AYER — The Conservation Commission may soon issue its first dock license due to state law Chapter 91.
Chapter 91 calls for all docks on great ponds within an Area of Critical Environmental Concern (ACEC) to be licensed. It also states that new docks require a resource management plan.
The deadline to be licensed had been set for mid-December, but as the commission understands it, the deadline has been pushed back by two years.
Commissioner David Bodurtha cautioned against putting the issue off. He said it’s not going away.
It’s a good reason to encourage residents to create pond associations, said Chairman William Daniels. Sandy and Long ponds fall under Chapter 91.
Daniels asked the other commissioners if and when the licensing process should require an applicant to file for a Request for Determination of Applicability (RDA) or a Notice of Intent (NOI). An NOI would require fees and anticipate having an order of conditions.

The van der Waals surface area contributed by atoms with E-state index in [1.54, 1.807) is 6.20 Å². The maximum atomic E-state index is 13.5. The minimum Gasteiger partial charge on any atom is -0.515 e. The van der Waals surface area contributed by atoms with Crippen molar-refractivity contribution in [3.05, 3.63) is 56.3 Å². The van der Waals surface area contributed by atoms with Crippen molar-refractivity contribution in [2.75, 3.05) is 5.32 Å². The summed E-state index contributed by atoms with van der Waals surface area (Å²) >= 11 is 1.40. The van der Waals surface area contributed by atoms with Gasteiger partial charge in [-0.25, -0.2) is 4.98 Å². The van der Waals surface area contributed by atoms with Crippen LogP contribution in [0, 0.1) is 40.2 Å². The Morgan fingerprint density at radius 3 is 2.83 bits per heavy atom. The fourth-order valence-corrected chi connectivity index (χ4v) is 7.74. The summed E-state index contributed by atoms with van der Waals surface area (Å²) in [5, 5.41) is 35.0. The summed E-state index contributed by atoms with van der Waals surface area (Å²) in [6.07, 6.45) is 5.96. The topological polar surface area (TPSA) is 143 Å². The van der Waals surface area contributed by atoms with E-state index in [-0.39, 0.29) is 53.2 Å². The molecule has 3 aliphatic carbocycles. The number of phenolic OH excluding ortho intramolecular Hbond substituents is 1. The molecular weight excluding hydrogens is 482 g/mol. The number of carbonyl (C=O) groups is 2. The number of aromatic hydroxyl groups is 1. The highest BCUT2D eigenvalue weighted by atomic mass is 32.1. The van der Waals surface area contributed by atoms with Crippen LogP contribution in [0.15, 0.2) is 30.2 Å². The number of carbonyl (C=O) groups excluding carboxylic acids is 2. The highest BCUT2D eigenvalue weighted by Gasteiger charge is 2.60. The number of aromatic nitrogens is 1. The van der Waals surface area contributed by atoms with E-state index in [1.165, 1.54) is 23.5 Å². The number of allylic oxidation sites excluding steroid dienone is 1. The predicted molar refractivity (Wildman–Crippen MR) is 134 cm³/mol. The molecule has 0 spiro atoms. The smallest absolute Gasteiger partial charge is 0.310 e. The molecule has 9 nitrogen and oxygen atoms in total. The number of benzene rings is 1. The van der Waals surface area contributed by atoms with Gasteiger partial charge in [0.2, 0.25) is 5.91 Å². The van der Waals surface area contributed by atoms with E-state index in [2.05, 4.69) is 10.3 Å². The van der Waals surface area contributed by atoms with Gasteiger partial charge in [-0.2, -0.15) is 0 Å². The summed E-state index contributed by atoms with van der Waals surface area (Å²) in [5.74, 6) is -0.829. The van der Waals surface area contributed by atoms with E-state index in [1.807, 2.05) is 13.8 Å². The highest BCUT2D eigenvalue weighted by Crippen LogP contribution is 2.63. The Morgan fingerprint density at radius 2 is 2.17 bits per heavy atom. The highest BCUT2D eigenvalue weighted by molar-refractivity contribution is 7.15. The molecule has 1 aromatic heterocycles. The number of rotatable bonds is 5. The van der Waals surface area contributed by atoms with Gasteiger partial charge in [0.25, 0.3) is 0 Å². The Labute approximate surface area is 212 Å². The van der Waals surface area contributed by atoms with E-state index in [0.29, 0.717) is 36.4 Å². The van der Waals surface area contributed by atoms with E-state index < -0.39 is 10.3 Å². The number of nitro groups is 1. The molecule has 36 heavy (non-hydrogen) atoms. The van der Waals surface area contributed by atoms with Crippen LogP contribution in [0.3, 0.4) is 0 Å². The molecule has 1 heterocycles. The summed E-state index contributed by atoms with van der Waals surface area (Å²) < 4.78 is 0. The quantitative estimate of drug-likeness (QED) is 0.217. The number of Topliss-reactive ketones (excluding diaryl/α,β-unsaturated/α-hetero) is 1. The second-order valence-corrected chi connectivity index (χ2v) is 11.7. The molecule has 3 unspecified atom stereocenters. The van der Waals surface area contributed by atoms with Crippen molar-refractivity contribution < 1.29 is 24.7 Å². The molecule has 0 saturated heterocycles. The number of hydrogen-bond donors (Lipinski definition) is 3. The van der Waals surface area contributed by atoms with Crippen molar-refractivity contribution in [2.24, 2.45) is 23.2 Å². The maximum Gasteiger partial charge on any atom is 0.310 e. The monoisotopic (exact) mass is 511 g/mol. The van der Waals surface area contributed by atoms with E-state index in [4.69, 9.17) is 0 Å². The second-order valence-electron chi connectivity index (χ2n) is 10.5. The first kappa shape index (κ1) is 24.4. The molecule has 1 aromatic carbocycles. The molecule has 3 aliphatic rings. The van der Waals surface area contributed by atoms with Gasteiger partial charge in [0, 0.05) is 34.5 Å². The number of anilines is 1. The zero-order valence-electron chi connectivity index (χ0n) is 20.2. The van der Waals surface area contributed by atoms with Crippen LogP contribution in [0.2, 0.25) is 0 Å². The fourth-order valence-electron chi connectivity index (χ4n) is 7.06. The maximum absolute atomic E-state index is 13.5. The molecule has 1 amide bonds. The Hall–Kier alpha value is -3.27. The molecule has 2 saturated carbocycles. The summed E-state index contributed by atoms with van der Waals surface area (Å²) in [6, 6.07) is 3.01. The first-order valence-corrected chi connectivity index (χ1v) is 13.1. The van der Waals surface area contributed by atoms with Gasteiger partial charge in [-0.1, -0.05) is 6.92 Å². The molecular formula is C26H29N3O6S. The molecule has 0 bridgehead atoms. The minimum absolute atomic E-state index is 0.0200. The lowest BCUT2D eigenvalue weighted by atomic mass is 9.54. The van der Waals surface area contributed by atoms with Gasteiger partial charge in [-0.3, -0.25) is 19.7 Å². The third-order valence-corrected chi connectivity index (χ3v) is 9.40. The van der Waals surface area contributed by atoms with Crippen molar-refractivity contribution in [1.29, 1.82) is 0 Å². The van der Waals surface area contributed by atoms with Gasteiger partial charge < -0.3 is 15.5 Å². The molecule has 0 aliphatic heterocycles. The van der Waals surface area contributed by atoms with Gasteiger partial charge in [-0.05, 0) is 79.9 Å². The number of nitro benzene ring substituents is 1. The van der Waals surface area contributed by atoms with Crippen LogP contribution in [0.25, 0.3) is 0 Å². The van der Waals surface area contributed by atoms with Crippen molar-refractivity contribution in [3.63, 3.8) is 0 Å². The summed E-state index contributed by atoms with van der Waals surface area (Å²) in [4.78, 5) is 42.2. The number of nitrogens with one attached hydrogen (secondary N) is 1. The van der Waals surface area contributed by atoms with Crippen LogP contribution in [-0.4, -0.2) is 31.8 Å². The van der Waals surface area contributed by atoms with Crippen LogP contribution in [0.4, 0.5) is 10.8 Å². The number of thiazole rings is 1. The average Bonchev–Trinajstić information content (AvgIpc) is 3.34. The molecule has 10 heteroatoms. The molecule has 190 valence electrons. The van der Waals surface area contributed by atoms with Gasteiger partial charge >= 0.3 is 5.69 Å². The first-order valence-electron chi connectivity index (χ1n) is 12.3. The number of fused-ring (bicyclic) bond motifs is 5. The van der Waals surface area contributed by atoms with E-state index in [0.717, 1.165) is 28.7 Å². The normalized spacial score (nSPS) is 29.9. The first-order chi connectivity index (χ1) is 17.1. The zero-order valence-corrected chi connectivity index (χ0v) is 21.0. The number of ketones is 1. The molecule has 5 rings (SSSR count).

One of the main variables Daniels is concerned about is creating temporary or permanent docks. He said his idea is that temporary docks might only require an RDA, while permanent structures should require an NOI.
The commission can simply require an RDA, said Tada, since a positive finding of an RDA leads to an NOI.
The commission could invite people to a meeting for informal discussions before they file RDAs, said Daniels, which would save residents who don’t need either type of hearing from paying filing fees.
The commission decided to invite the first applicant in for a discussion.
Also at the commission’s November meeting, Commissioner George Bacon said a recent amendment to state law could allow the commission to hire consultants at the cost of applicants without going through the Board of Selectmen.
The commission decided to hold public hearings on the issue. The hearings will be scheduled after Thanksgiving. — Richard Breyer